Making Poetry FUN


Poetry can be so much FUN! My kids and I enjoy reading poetry, and we recently dove into a poetry unit, which included learning more about figurative language and various types of poems.
Many picture books use lots of poetry so most children are already familiar with the basic couplets and quatrains and the simple AABB or ABAB patterns. I wanted to further stretch my children's knowledge of poetry and show them different styles of poetry, so I first brought out my favorite poetry books by Shel Silverstein from when I was a child. What a wonderful blast from the past!

 I also enjoyed using poetry books by Jack Prelutsky when I taught elementary school.


Here are a couple of my favorite poetry collections. The Big Book of Poetry is a good assortment of all styles and For Laughing Out Loud is just plain FUNNY!


I couldn't forget the classic poems, such as Mother Goose.


My kids and I took turns reading the books mentioned above, but it is refreshing to hear a different voice reading poems. Poetry Speaks to Children is one of the highest rated poetry books on CD that kids really enjoy. The best part is most of the poems in this book are read aloud by the original poets. Listening to Robert Frost read Stopping by Woods on a Snowy Evening was very surreal.


After reading lots of poetry books, I had my sons choose two of their favorites to memorize and then recite them in front of our family. I did this as a child and still remember the poem I recited in fourth grade.
"Spaghetti, spaghetti, all over the place. Up to my elbows, up to my face......."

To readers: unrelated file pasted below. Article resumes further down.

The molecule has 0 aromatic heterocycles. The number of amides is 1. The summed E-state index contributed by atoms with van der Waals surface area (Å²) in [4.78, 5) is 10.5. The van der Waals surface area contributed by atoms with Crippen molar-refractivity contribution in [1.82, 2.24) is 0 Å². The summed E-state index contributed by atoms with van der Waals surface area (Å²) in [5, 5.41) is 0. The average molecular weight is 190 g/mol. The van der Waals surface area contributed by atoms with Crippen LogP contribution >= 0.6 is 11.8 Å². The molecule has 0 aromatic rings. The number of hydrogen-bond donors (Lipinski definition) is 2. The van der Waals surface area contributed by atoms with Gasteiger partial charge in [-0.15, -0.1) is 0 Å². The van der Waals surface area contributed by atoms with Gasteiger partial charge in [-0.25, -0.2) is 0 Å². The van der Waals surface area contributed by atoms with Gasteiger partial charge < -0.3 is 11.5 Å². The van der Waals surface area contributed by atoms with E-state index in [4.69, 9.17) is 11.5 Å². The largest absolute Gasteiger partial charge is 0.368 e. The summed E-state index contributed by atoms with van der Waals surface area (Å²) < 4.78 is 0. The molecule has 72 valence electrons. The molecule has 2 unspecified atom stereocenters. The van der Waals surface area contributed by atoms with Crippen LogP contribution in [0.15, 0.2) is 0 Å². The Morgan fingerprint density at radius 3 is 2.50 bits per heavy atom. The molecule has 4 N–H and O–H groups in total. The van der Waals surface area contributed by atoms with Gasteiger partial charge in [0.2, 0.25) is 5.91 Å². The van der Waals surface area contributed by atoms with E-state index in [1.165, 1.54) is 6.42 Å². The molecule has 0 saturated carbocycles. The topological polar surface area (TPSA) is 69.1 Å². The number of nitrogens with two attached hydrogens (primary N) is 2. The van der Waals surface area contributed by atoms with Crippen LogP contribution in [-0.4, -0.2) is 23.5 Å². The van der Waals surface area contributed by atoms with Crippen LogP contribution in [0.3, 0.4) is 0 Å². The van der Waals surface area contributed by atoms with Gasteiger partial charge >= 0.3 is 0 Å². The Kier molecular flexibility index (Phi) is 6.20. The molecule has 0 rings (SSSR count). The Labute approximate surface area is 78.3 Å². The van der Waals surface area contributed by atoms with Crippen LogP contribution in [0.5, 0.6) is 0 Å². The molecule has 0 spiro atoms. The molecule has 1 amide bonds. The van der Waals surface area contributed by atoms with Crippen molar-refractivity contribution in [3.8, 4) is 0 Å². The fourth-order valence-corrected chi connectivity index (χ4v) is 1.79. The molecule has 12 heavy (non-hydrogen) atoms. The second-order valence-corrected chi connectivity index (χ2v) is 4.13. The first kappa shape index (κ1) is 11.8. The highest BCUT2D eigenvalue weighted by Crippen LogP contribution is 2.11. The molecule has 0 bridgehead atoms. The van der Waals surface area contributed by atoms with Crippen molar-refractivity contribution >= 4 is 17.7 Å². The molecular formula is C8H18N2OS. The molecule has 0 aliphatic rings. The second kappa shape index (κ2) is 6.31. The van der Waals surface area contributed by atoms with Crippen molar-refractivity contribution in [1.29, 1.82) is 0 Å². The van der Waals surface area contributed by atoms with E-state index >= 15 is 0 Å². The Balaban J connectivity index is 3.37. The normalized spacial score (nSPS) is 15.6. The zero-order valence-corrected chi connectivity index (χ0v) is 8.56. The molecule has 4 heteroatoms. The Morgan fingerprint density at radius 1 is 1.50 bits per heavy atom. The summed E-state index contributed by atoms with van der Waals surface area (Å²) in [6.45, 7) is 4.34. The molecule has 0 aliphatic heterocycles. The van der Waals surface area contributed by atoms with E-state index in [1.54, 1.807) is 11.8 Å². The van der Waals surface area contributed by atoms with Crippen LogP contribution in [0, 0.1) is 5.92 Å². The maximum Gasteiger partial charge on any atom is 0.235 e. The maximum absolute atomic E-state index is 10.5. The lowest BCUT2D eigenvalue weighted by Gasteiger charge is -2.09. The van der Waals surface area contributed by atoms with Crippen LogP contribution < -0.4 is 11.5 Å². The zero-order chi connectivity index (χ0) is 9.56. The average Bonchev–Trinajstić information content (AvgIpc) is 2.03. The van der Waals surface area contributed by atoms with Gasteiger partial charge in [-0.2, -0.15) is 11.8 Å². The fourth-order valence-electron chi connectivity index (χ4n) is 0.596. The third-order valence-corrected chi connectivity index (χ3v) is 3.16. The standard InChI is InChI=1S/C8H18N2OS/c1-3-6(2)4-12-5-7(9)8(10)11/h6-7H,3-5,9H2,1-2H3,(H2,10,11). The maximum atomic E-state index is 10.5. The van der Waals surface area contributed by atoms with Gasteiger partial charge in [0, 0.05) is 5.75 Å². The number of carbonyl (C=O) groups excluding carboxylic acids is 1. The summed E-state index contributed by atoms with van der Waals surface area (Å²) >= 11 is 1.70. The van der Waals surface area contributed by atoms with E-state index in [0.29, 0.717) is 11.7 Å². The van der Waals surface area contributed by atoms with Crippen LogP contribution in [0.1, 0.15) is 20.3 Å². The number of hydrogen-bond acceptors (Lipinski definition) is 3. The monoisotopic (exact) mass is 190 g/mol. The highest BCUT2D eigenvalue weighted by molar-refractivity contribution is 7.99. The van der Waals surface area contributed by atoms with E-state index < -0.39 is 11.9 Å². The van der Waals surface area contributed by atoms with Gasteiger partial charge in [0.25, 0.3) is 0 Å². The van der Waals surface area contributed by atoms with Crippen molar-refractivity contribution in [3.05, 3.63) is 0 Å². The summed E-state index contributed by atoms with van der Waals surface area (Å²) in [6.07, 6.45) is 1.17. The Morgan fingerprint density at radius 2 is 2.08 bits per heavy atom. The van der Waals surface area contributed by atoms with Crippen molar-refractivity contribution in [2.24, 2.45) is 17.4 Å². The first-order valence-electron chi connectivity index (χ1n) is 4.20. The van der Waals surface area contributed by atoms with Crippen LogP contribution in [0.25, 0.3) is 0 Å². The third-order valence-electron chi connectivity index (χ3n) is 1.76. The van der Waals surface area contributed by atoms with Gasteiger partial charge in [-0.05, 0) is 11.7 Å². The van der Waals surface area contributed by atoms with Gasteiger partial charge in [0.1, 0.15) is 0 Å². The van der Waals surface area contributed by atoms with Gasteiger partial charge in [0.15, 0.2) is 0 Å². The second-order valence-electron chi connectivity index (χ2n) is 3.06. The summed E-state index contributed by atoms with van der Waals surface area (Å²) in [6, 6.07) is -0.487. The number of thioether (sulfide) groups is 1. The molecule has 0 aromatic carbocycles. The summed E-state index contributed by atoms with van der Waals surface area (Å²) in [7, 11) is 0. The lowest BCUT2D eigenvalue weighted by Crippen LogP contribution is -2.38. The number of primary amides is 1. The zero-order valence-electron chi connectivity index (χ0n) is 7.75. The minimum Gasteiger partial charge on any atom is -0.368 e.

Good times! Anyone else remember memorizing poems?
To get their creative juices flowing, we began with making shape poems. Kids can spend days just creating different free verse poems or simple couplets using this site.

Here is one of Colton's poems.


I read aloud Words, Wit, and Wonder to my kids to help learn the fundamental tools of writing poems. It is written on a simplistic level that children can really understand.

Next, we reviewed figurative language so my boys can relate to why the poets use it in their writing. I HIGHLY recommend purchasing Poetry: A Step By Step guide to Writing Great Poems for the mid-upper elementary grades. I adapted it for my sixth and seventh graders and it was simply awesome!!!

My kids had matched the words and phrases to the correct type of figurative language. This was a terrific review activity to our study of figurative language last school year.
Now it was time to use our knowledge of poetry and begin writing poems. I reminded my boys that they are creating their own books that they can keep forever- something they will share with their younger siblings for years and even with their own children when they are older. Using this approach completely changes their perception towards their assignments, and they try to do their very best. They are not just completing assignments, they are creating masterpieces that will be treasured by others for many years.



Here are some examples of their poems.


Enjoy having FUN with poetry!


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